Permanent Makeup Pigments Guide

Permanent Makeup Pigments Guide

Permanent makeup pigments are colored liquids that insert into the skin for some time. Your body eventually breakdown absorbs these colors. These pigments are used for microblading and tattoo work. If you’re a permanent makeup artist, you want to ensure you use the best pigments possible for your clients. There are different types of pigments, including inorganic and organic pigments. It’s important to be informed about both types to use the right one for your client’s skin tone.

Neutral-value pigments:

Neutral-value pigments are perfect for those who want a darker, more defined look. The base color of this pigment has a warm base and can heal to a soft, dark brown color. For a warm modifier on any color, consider using a warm dark pigment like Toffee.

Cool-value pigments:

Permanent makeup pigments are specifically formulated for microblading and machine work. Dark Brown is a warm, neutral-dark value pigment. It heals to a dark, beautiful brown. It is perfect for clients who want a deeper, more defined look. The warm overtones on this pigment make it an ideal choice for clients with dark overtones. If you want to deepen this pigment, mix it with Ebony. Ebony heals to a dark, neutral brown color.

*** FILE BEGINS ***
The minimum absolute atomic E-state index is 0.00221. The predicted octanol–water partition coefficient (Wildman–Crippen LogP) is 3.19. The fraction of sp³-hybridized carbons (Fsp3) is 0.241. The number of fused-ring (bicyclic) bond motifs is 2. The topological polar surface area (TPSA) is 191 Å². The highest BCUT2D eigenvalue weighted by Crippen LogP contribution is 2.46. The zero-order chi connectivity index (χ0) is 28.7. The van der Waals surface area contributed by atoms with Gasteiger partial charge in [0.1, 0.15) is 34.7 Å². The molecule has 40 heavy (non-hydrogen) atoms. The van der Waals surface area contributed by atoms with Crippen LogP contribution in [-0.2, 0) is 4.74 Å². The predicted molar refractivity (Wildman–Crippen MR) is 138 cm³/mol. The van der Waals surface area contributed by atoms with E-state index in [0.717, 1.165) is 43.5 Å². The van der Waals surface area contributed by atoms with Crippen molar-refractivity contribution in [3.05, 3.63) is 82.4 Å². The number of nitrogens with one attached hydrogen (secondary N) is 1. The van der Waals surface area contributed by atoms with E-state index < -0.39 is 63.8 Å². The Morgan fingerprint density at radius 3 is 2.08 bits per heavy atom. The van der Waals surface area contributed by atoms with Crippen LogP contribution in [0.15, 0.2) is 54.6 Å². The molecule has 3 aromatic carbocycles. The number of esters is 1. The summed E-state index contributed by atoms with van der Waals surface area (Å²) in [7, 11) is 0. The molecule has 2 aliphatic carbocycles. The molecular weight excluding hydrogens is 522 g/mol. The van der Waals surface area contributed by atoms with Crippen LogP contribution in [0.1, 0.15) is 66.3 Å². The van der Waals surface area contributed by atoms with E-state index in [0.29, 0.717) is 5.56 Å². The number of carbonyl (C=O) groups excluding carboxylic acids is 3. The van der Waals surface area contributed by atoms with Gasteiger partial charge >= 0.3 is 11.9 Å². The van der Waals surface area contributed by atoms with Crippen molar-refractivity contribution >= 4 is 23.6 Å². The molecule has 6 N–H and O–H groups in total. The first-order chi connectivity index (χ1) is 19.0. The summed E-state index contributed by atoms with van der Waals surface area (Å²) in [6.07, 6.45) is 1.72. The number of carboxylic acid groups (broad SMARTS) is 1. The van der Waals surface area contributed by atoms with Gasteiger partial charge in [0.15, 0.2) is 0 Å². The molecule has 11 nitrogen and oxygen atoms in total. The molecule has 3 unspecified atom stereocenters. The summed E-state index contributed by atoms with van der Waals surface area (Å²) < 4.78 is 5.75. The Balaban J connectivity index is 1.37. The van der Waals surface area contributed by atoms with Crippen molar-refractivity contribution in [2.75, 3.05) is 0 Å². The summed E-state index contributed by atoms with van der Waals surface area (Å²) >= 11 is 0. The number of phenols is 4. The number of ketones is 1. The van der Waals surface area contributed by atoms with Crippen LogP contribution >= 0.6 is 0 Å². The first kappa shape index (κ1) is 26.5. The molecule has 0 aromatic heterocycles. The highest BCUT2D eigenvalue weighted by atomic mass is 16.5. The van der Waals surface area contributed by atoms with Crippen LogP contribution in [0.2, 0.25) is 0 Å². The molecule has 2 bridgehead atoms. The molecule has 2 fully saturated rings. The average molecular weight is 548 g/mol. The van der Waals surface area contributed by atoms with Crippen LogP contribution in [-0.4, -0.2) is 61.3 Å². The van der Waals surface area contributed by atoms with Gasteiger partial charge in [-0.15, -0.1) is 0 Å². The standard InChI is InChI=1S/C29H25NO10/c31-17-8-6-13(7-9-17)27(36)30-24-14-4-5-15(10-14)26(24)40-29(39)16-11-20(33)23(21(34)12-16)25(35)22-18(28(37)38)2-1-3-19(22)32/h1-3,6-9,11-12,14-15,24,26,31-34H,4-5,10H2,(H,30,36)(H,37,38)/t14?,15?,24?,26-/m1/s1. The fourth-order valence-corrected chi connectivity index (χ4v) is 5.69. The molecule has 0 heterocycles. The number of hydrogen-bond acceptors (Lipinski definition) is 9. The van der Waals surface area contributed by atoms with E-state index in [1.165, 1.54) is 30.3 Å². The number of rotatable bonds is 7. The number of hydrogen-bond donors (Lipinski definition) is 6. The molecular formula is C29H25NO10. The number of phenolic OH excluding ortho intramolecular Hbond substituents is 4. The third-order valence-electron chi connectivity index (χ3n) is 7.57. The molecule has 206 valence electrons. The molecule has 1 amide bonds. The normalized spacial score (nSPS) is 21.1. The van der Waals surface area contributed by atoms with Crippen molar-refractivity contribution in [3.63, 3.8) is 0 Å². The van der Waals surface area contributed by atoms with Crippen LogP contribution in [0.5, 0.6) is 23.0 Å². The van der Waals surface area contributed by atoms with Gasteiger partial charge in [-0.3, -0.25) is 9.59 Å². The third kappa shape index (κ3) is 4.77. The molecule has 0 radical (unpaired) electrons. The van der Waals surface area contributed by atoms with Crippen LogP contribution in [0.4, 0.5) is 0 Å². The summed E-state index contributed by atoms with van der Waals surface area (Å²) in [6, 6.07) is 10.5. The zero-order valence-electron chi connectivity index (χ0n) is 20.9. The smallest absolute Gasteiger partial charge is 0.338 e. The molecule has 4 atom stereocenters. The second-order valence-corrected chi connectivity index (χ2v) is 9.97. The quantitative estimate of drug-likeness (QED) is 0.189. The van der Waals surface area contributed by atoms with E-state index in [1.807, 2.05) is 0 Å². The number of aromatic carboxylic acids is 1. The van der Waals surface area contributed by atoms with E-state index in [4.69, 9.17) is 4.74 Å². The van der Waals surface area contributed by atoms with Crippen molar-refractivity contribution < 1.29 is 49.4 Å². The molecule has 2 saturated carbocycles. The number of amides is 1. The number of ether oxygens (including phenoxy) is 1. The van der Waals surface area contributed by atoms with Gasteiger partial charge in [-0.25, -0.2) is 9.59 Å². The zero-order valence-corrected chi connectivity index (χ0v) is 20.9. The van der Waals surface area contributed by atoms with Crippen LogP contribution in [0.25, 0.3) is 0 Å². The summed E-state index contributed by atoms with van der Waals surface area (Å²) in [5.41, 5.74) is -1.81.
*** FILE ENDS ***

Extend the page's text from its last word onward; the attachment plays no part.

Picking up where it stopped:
Dark-value pigments:

There are many choices if looking for a dark-value permanent makeup pigment. Dark-value pigments come in a range of values, from neutral to warm. The base color of a pigment is usually warm, such as Sunset or Toffee. These pigments can be mixed with other colors to create a specific effect.

Organic pigments:

Concerning permanent makeup, there are a few differences between organic and inorganic pigments. Inorganic pigments, by their nature, do not contain carbon or other organic elements. Instead, they are synthesized by adding certain iron oxide elements to other substances. These particles are larger and more opaque than those of organic pigments. They also have better durability in the sun.

Organic pigments are typically brighter than inorganic pigments. However, this is not the case for all clients. Most are unwilling to have their brows painted in bright colors. Organic pigments also tend to have a larger particle size, which prevents pigment molecules from migrating when the PMU artist uses the pigment in the skin. However, Organic pigments can cause color migration if implanted too deeply. For this reason, organic pigments are not recommended for novice PMU artists and should be avoided for people with sensitive skin.